How does a hostile takeover work.

March 31, 2009 2:43pm CST
I want to know the setup(What needs to be done prior to the HT), Proccess(What you do in order to perform a HT), Accessories(Any needed to perform a HT : Money,Social Connection,files), and How(Explain, in detail, why a company can be the victim HT) I would also like some sort of source, so that I know what you say isn't a random thought.
2 responses
@spalladino (17927)
• United States
31 Mar 09
The hostile takeover of a public company involves an outside party obtaining a majority of the shares, which gives them the power to vote out the existing officers and put their own people in place. An example of this is United States Sugar Corporation in Florida. I don't know the current status of this situation but I read in the Palm Beach Post not too long ago that a competitor was in the process of buying up shares from shareholders in an attempt to take over Sugar before they can complete the sale of the company to the state of Florida. My brother-in-law, who is retired from Sugar and who owns over 400 shares of stock, received an offer but he wasn't interested in selling since he stands to get a lot more when the state buys Sugar and they pay off all of the shareholders.
31 Mar 09
So you would need an in source at the company you plan to take as well as a lot of money to buy a majority of shares from said in sources. I will explain the what i got out of your explanation. A Hostile Take over is when a person with a lot of money pays people to buy shares from a Public Company from people with no loyalty towards the company getting the majority of the share over all other share holders. Then you use you shares to vote out all potential threats making you the new owner over said company?
@spalladino (17927)
• United States
1 Apr 09
You would need a lot of money, yes, but I believe shareholder information is a matter of public record...although I could be wrong. It's usually not an individual who stages a hostile takeover but another company. There are many reasons why this could happen. Sometimes a company has expressed an interest in selling and there are several companies competing against each other, driving up the price, or the company is in trouble financially. In the case of U.S. Sugar there's no reason for the shareholders to be loyal to the company because the company has not been loyal to the shareholders or to the employees and the community. They've been trying to sell the company for a couple of years. Not a big deal as long as people continue to have jobs. Last year the state of Florida offered the Board 1.75 billion...now down to 1.3 billion...for it's entire operation, including over 180,000 acres of sugar cane fields, thousands of acres of citrus groves, a mill and refinery worth over 1.5 million and a short line railroad. Sugar agreed but this deal has left the employees and the surrounding community in a state of limbo because the state's intention is to flood many of those cane fields for an Everglades restoration project. Other land will be leased for a limited period of time and then ??????? Meanwhile, Sugar has continued to shop for other, better deals. So, several months ago one of the interested parties started aquiring large blocks of stock from certain shareholders. If they are able to purchase enough stock, they will control the company and all other deals are off but Sugar initiated a plan which would double the number of shares held by the remaining shareholders, making it more difficult for this company to gain a controlling interest in the company. I don't own any shares so I have no stake in this and my brother-in-law is just riding it out.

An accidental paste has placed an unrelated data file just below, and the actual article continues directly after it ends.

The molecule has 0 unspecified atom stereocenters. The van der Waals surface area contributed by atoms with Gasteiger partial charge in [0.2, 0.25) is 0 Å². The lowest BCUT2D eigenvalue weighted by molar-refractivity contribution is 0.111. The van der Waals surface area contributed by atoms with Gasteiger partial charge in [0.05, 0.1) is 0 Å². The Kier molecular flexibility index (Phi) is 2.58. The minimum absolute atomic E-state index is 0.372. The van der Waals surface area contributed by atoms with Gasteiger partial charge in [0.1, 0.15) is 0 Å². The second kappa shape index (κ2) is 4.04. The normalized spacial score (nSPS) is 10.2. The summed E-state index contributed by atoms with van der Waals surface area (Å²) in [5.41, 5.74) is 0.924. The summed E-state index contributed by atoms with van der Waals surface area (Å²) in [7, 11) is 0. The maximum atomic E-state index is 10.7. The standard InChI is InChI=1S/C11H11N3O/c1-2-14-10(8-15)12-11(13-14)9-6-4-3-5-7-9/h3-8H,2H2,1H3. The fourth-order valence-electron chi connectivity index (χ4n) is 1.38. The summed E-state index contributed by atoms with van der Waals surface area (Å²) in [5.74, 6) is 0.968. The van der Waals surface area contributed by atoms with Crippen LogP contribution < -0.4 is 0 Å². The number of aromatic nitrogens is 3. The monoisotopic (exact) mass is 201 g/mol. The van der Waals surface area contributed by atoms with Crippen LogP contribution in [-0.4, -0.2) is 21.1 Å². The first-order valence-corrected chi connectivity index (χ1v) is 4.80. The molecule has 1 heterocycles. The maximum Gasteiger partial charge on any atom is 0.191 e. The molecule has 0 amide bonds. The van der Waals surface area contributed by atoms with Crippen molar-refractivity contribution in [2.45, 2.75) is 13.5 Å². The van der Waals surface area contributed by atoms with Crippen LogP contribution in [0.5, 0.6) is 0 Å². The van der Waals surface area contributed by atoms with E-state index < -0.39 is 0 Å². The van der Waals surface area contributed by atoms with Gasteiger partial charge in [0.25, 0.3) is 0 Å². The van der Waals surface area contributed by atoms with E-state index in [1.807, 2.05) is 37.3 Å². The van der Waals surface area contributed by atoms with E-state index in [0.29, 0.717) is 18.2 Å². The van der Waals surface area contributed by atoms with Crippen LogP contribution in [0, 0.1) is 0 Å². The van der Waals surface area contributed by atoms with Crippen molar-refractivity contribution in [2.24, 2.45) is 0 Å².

1 Apr 09
By loyalty I would mean the workers of a more private company such as a casino or Last Name titled businesses.
@wakinsey (141)
• United States
2 Apr 09
Hostile takeovers require a lot of money or capital. The merger between AT&T and BellSouth can also be viewed as a hostile takeover. This is because AT&T bought all of BellSouth's shares in order to gain control of BellSouth and Cingular wireless.